Helping an alcoholic who doesn’t want help can be a physically and emotionally draining task, often hindering your own well-being for their sake. In this article, we discuss tips on how to help an alcoholic who doesn’t want help, signs they may be refusing help, treatment options, and how to maintain healthy boundaries.

What is an Alcoholic?

The term ‘alcoholic’ refers to someone who has developed a physical and psychological dependence on alcohol. Alcoholism, also known as alcohol use disorder (AUD), is a potentially life-threatening health condition that is characterized by the inability to control or stop drinking.

Individuals struggling with alcoholism often have strong cravings for alcohol, an increased tolerance for its effects, and withdrawal symptoms when they try to stop drinking. Their alcohol addiction can lead to a variety of issues, including difficulties in their relationships, problems at work or school, and physical health concerns.

Alcoholism can manifest in various ways, and the severity of the disorder can range from mild to severe. It can affect people from all walks of life, regardless of age, gender, or background. According to the National Institute on Alcohol Abuse and Alcoholism, 29.5 million people suffered from AUD in 2021. Of those millions of people, only 4.6% (1.4 million) of them received any treatment for their disorder. While various reasons may cause this, some individuals may refuse help.

Read More: Recognizing 10 Signs of a Functioning Alcoholic

woman holding a glass of wine while being a alcoholic

Signs an Alcoholic is Refusing Help

Recognizing the signs that an alcoholic is refusing help can be essential in understanding their resistance to treatment. Some common signs that might indicate an alcoholic is refusing help include:

  • Denial: They may adamantly deny having a problem with alcohol or reject the idea that they need help. They might minimize the impact of their drinking on their life and the lives of others.
  • Avoidance of Discussions: They may avoid or become defensive during conversations about their drinking habits, often changing the subject or refusing to engage in discussions regarding seeking help.
  • Isolation and Withdrawal: They may withdraw from social interactions or isolate themselves from family and friends, preferring to spend time alone or with individuals who support their drinking habits.
  • Anger or Hostility: They might react with anger or hostility when confronted about their drinking, becoming defensive or aggressive in conversations related to seeking help.
  • Lack of Interest in Treatment Options: They show disinterest or outright refusal when presented with information about treatment programs, support groups, or any professional help.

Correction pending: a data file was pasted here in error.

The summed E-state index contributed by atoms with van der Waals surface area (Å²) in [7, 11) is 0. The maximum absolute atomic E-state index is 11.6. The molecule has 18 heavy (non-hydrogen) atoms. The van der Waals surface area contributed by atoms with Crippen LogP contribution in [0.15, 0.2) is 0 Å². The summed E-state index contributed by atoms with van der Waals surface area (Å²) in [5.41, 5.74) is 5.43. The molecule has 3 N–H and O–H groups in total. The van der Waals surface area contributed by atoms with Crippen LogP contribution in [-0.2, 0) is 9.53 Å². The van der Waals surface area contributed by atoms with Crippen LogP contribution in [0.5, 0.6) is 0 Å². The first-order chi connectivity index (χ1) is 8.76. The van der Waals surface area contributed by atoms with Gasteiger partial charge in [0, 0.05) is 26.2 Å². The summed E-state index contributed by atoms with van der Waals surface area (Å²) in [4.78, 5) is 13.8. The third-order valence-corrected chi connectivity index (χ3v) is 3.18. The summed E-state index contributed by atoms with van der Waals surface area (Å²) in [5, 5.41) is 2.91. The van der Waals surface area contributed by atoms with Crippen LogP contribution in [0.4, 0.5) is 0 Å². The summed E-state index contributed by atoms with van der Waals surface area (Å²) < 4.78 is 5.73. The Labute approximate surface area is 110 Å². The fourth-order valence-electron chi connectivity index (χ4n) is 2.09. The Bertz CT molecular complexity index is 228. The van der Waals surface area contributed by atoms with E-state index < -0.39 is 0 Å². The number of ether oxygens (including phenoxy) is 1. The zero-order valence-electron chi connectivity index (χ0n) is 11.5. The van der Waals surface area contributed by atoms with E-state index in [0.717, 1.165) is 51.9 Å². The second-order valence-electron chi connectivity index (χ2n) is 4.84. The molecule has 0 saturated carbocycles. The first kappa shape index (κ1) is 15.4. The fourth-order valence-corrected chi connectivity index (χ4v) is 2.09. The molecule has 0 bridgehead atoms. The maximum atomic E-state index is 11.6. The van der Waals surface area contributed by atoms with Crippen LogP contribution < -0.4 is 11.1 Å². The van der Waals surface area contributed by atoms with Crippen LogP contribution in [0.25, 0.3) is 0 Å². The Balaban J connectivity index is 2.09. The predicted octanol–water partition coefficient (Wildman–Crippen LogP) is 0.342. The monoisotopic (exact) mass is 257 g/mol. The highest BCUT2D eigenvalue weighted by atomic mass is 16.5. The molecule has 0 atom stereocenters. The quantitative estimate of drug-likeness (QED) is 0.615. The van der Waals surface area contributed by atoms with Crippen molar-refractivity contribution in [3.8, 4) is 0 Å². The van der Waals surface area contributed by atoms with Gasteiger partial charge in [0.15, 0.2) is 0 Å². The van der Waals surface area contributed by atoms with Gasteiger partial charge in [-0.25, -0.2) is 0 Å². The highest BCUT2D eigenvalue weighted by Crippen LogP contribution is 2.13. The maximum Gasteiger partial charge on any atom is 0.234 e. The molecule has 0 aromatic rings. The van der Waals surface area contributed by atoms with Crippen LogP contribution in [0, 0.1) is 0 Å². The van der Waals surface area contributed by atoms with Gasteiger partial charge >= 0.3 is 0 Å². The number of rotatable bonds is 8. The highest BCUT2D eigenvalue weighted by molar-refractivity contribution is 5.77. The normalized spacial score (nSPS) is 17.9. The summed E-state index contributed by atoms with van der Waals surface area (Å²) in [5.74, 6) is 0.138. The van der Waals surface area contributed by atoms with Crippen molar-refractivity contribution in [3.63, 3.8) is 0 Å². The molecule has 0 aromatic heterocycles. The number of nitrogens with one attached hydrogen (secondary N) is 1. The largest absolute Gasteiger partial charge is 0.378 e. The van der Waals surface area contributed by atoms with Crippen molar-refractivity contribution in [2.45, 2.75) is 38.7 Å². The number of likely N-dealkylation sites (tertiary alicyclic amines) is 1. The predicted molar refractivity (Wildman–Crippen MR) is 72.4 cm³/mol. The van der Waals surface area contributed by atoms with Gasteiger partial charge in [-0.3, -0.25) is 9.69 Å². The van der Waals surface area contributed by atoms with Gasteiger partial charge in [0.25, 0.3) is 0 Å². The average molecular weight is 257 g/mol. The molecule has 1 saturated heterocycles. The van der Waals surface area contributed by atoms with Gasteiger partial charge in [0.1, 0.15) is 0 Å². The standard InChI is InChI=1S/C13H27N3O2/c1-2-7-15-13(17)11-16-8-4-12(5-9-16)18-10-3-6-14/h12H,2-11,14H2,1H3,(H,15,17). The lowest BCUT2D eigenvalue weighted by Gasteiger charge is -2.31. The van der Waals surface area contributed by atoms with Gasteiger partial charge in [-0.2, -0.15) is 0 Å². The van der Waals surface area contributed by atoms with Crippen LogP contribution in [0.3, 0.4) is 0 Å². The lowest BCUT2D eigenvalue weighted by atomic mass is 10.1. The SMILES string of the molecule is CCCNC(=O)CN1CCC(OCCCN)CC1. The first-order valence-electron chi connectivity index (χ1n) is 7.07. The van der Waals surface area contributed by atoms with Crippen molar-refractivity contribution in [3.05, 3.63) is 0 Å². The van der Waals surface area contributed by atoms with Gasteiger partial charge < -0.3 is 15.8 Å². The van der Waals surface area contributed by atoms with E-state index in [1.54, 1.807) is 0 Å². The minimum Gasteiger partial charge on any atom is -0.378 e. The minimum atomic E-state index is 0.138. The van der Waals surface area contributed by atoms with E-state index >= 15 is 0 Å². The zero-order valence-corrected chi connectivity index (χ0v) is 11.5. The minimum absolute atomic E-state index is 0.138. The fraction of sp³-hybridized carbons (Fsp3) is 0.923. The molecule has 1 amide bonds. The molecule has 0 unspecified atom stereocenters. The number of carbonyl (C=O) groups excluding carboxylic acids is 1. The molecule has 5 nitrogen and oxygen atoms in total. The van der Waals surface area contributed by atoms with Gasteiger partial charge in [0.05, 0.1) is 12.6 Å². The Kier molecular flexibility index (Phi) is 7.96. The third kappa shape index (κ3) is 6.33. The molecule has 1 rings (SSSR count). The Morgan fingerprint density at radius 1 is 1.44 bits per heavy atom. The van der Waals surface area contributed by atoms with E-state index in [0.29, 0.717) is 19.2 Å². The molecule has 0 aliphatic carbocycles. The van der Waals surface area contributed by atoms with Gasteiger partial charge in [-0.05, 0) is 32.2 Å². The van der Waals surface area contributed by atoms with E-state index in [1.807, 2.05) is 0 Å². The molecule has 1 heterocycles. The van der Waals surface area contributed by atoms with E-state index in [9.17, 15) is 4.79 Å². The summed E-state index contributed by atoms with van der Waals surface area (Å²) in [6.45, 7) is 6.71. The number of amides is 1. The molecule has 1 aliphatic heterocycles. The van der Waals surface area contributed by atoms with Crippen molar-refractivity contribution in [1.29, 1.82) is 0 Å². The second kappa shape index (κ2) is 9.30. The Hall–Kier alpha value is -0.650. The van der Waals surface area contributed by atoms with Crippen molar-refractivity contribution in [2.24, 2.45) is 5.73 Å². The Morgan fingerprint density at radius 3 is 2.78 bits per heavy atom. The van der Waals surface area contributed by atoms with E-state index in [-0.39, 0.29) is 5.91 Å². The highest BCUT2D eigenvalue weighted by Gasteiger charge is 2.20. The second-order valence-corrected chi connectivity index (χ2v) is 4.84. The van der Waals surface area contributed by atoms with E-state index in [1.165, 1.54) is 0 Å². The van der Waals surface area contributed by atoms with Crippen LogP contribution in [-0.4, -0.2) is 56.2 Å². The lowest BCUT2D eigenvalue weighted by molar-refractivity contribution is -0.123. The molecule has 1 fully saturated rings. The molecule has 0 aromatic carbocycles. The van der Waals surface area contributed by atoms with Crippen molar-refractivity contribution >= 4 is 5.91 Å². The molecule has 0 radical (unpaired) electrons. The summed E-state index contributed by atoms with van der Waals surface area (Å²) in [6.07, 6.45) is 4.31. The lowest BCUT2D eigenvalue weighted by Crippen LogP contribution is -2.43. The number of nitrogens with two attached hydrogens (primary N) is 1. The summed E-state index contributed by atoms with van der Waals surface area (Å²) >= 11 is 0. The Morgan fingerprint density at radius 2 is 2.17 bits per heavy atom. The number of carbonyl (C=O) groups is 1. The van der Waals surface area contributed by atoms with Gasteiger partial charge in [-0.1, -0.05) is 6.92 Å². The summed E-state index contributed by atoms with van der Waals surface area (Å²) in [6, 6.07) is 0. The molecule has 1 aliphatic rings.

Tips on How to Help an Alcoholic Who Doesn’t Want Help

If you have recognized that a loved one has developed alcoholism, you may have tried to get them help. Some individuals may be resistant to this help, even if their condition is life-threatening. Luckily, there are some tips to help an alcoholic who doesn’t want help. Some of the best tips include:

  1. Show Empathy and Understanding: Approach the individual with empathy and understanding. Avoid judgmental or aggressive attitudes. Let them know that you care about their well-being and that you’re there to support them whenever they’re ready to seek help.
  2. Encourage Healthy Activities: Engage them in activities that don’t involve alcohol. Encourage hobbies, sports, or other activities they enjoy that are not centered around drinking. This can help create a supportive environment outside of alcohol-related situations.
  3. Model Healthy Behavior: Demonstrate healthy habits and behaviors. Avoid drinking around them or being in environments where alcohol plays a central role. Show by example how a fulfilling life can exist without excessive alcohol consumption.
  4. Maintain Open Communication: Keep communication channels open without pressuring or nagging them. Regularly remind them of your support and willingness to help whenever they feel ready. Respect their decisions while gently reiterating your concerns about their health and well-being.
  5. Suggest Professional Help: Provide them with information about helplines, online resources, treatment programs, or support groups without insisting they use them. Offer them a brochure, website, or contact details for professional help or support groups specializing in alcohol addiction. This allows them to explore resources at their own pace.
man holding alcohol bottles

Effective Treatment Options